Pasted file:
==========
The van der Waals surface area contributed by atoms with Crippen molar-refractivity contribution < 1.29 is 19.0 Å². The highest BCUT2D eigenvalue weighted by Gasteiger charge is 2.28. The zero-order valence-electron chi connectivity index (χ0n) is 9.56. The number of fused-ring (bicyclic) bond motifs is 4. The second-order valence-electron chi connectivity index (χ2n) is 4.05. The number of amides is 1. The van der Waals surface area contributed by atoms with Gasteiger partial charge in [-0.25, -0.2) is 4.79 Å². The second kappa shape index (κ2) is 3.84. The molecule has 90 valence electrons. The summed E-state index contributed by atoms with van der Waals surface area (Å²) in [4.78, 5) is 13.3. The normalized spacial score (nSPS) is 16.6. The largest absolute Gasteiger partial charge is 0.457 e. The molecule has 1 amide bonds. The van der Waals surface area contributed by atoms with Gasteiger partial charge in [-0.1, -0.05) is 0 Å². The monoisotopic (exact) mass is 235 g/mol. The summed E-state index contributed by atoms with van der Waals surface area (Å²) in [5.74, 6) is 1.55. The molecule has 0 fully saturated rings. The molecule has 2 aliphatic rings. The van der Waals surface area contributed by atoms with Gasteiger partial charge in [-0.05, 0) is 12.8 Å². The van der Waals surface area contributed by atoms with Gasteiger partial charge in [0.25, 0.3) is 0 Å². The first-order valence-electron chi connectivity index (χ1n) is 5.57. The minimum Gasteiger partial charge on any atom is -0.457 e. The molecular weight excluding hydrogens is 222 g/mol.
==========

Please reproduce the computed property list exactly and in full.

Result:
The van der Waals surface area contributed by atoms with Crippen molar-refractivity contribution < 1.29 is 19.0 Å². The highest BCUT2D eigenvalue weighted by Gasteiger charge is 2.28. The zero-order valence-electron chi connectivity index (χ0n) is 9.56. The number of fused-ring (bicyclic) bond motifs is 4. The second-order valence-electron chi connectivity index (χ2n) is 4.05. The number of amides is 1. The van der Waals surface area contributed by atoms with Gasteiger partial charge in [-0.25, -0.2) is 4.79 Å². The second kappa shape index (κ2) is 3.84. The molecule has 90 valence electrons. The summed E-state index contributed by atoms with van der Waals surface area (Å²) in [4.78, 5) is 13.3. The normalized spacial score (nSPS) is 16.6. The largest absolute Gasteiger partial charge is 0.457 e. The molecule has 1 amide bonds. The van der Waals surface area contributed by atoms with Gasteiger partial charge in [-0.1, -0.05) is 0 Å². The monoisotopic (exact) mass is 235 g/mol. The summed E-state index contributed by atoms with van der Waals surface area (Å²) in [5.74, 6) is 1.55. The molecule has 0 fully saturated rings. The molecule has 2 aliphatic rings. The van der Waals surface area contributed by atoms with Gasteiger partial charge in [-0.05, 0) is 12.8 Å². The van der Waals surface area contributed by atoms with Gasteiger partial charge in [0.25, 0.3) is 0 Å². The first-order valence-electron chi connectivity index (χ1n) is 5.57. The minimum Gasteiger partial charge on any atom is -0.457 e. The molecular weight excluding hydrogens is 222 g/mol.